Consumers with similar demographics often have quite dissimilar mindsets, purchase habits and motivations. Psychographic segmentation makes it possible to move beyond demographics to incorporate attitudinal variables that affect consumer behavior. A "buying styles" segmentation, for example, can take into account dimensions such as brand loyalty, brand trust, impulsivity, frugality and price consciousness, plus preferences for specific brand and store attributes. This makes it possible to better identify and target distinct types of shoppers.
Here is a snapshot of five Buying Styles segments derived from MRI's "Survey of the American Consumer":
Comprising just 15% of the U.S. adult population, Buyers of the Best are evenly divided between male and female, have a median age of 49 and median household income of $74,600. Their key attributes include the propensity to buy based on specific brand and product quality, as opposed to price.
Swayable Shopaholics are 30% of the adult population, have a median age of 38 -- making them the youngest shopper segment -- and a median household income of $50,300. As with Buyers of the Best, they are evenly divided between men and women. However, this group is not brand loyal. They will switch brands for the sake of novelty or variety, seek emotional payoff from the act of shopping, and find shopping a great way to relax.
Habitualized Havers have a median household income of $73,500 -- almost equal to that of Buyers of the Best -- but they are overwhelmingly male (73%) versus female (27%). This segment, comprising 17% of adults and having a median age of 45, are creatures of habit: They buy what they have always bought. And they are the least likely to find shopping a "great way to relax."
Women make up the largest proportion of Conscientious Consumers -- at 71% vs. 29% for men -- and have a median age of 54, the oldest of the five segments. With a median household income of $49,700 they are the least wealthy. They pay attention to nutrition content and ingredient labels, and consider themselves savers rather than spenders.
Nearly one in five U.S. adults is a Penny-Pincher. This group has a median age of 45 and the second-lowest median household income, at $50,400. Females slightly outnumber males 57% to 43%. Among their key attributes is valuing price more than brand name or quality. They will gladly switch brands for cents-off coupons. Unlike Conscientious Consumers, they rarely pay attention to ingredients and nutrition contents.
So what are the practical implications of being able to identify these consumer shopping segments? Both media buyers and sellers can benefit from this kind of detailed consumer understanding.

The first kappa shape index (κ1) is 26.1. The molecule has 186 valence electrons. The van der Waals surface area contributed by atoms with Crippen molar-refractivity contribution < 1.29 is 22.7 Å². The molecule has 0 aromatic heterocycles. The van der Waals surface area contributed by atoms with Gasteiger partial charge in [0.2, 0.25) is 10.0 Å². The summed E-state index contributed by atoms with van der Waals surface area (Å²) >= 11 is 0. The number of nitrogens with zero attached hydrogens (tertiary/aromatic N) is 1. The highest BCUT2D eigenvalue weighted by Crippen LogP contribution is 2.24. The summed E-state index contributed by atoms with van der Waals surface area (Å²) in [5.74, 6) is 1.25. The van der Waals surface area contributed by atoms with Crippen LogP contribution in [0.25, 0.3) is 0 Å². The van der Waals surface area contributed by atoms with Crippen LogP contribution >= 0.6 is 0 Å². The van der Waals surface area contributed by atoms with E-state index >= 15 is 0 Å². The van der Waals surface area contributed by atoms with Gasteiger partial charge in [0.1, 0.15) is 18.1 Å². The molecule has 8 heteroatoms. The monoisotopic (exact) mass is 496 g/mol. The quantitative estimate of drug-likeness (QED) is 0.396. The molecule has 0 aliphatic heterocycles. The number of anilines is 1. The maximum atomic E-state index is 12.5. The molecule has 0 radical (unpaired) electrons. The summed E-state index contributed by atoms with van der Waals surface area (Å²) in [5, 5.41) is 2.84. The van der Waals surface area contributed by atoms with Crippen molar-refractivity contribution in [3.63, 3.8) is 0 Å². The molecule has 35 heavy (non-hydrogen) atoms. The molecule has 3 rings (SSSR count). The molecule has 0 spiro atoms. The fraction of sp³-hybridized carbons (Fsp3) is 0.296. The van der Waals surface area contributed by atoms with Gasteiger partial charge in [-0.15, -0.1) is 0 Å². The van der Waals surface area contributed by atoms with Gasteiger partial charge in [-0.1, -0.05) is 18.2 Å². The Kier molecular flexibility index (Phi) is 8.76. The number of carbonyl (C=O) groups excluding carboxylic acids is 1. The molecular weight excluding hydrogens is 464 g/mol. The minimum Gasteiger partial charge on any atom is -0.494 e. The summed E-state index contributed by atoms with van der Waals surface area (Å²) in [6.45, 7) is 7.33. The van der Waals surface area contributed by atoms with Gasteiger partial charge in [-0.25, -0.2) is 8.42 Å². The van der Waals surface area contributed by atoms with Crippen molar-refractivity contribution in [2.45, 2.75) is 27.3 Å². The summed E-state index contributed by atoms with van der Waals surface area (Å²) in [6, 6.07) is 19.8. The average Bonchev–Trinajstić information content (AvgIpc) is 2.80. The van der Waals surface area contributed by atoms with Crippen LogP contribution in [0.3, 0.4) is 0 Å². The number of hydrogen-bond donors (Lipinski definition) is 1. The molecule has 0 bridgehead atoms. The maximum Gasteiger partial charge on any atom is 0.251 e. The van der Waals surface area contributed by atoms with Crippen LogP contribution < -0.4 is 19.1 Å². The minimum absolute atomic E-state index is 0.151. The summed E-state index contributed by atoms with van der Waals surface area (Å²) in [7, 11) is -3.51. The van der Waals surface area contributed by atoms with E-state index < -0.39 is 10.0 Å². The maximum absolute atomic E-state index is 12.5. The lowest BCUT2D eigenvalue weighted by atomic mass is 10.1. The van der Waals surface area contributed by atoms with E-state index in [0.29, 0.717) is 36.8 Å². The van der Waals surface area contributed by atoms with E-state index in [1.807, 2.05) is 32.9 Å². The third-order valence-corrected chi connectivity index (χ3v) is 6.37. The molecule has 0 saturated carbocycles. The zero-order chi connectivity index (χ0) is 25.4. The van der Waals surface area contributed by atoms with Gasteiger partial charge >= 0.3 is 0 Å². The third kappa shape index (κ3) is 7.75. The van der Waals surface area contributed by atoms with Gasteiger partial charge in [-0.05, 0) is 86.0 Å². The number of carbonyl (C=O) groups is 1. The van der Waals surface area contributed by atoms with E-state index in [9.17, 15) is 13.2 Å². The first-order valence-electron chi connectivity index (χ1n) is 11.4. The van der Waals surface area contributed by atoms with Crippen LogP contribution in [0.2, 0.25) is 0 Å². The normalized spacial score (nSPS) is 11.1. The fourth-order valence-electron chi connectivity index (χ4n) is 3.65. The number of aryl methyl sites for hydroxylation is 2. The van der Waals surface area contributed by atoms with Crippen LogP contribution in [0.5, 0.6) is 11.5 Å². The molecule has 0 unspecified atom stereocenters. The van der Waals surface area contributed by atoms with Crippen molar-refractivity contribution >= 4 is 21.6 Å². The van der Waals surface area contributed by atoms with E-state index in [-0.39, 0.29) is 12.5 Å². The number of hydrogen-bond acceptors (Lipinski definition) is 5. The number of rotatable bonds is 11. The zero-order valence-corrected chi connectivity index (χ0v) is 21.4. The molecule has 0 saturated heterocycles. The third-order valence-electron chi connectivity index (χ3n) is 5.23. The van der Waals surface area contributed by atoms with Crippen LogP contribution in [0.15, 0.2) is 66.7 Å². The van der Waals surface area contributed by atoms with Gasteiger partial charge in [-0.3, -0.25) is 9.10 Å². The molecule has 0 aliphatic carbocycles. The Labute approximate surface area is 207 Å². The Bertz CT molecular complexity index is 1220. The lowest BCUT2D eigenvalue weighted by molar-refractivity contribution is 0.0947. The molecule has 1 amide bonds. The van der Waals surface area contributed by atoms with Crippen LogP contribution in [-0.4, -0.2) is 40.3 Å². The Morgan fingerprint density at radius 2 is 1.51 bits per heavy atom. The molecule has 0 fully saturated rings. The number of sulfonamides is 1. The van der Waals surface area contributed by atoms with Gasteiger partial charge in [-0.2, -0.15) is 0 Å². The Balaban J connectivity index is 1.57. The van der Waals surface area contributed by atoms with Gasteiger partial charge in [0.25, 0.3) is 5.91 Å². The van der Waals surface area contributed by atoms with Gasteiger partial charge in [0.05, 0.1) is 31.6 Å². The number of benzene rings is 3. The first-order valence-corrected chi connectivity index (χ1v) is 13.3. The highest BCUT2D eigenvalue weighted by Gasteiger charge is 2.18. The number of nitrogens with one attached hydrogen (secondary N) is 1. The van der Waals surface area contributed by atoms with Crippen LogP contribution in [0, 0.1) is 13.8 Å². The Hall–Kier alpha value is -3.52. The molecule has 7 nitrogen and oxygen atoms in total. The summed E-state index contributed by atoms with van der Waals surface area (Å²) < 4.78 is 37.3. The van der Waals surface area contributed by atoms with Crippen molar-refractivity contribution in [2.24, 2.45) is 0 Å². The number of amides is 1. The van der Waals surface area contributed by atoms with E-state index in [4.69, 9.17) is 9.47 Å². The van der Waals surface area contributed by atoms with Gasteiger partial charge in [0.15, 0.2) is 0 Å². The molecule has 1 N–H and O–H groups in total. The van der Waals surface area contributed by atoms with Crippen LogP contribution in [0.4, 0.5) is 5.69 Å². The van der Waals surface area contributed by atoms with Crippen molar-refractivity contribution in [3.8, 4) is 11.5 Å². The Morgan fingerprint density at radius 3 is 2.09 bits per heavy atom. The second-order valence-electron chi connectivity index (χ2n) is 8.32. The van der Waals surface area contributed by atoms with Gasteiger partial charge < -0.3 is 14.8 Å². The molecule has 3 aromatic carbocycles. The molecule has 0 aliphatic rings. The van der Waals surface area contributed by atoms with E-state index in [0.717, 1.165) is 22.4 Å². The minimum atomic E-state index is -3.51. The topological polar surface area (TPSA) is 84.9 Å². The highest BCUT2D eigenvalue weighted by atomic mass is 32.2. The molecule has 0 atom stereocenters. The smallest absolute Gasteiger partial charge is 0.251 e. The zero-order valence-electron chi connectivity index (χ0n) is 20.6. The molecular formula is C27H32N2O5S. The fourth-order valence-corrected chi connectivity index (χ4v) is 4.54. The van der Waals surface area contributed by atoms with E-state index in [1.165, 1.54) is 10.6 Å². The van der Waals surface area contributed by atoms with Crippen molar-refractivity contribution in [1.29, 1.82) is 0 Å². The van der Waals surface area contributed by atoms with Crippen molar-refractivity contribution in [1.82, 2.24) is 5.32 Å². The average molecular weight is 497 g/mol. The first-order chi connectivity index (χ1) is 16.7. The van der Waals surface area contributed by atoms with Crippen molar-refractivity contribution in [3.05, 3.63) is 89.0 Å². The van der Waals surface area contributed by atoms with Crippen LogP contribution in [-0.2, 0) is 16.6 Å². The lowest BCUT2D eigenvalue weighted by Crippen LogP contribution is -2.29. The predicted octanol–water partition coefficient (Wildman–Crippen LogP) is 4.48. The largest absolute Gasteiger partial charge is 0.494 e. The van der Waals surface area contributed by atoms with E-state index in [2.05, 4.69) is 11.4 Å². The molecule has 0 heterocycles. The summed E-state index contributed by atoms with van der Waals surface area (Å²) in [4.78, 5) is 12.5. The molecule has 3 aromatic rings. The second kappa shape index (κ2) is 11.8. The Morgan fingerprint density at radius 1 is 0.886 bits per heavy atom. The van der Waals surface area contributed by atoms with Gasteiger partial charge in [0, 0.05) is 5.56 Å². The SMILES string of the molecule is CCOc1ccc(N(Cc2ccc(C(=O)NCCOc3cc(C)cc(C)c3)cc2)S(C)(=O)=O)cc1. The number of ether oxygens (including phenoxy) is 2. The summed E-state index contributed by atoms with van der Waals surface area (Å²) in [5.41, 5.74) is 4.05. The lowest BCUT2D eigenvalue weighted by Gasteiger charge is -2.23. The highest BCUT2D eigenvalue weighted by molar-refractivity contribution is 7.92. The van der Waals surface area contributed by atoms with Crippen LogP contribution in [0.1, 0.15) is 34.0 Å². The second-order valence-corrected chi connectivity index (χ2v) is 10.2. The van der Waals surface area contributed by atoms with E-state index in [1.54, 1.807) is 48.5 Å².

Magazines, for example, can use these consumer insights to build unique sales stories based on the percentage of their readers that fall into each Buying Styles category. To pitch a marketer that is going to launch a value-priced generic product, magazines with the greatest percentage of Conscientious Consumers have a distinct edge because these consumers are 59% more likely than the average adult to say price is more important to them than brand name. Penny-Pinchers are a close second.
For marketers using celebrities to help move their products, magazines that can show a high concentration of Swayable Shopaholics have the inside track. Why? Because these readers are 163% more likely to "mostly agree" with this statement: "A celebrity endorsement may influence me to consider or buy a product." At the opposite end of the spectrum are Habitualized Havers, who are the least likely to be influenced by celebrities.
Let's say a marketer has identified a Buying Styles segment that it wants to target for its product or service. Which media are the best choices? If the marketer is trying to build trust for its brand among Buyers of the Best, radio and magazines would be the best options, since Buyers of the Best index high for being likely to trust what they hear and read in these media.
Just as you can't judge a book by its cover, targeting consumers using simple demographics is a near-blind exercise. Particularly considering the wealth of data available showing how shoppers approach the retail experience and what pushes their buttons upon entering the store.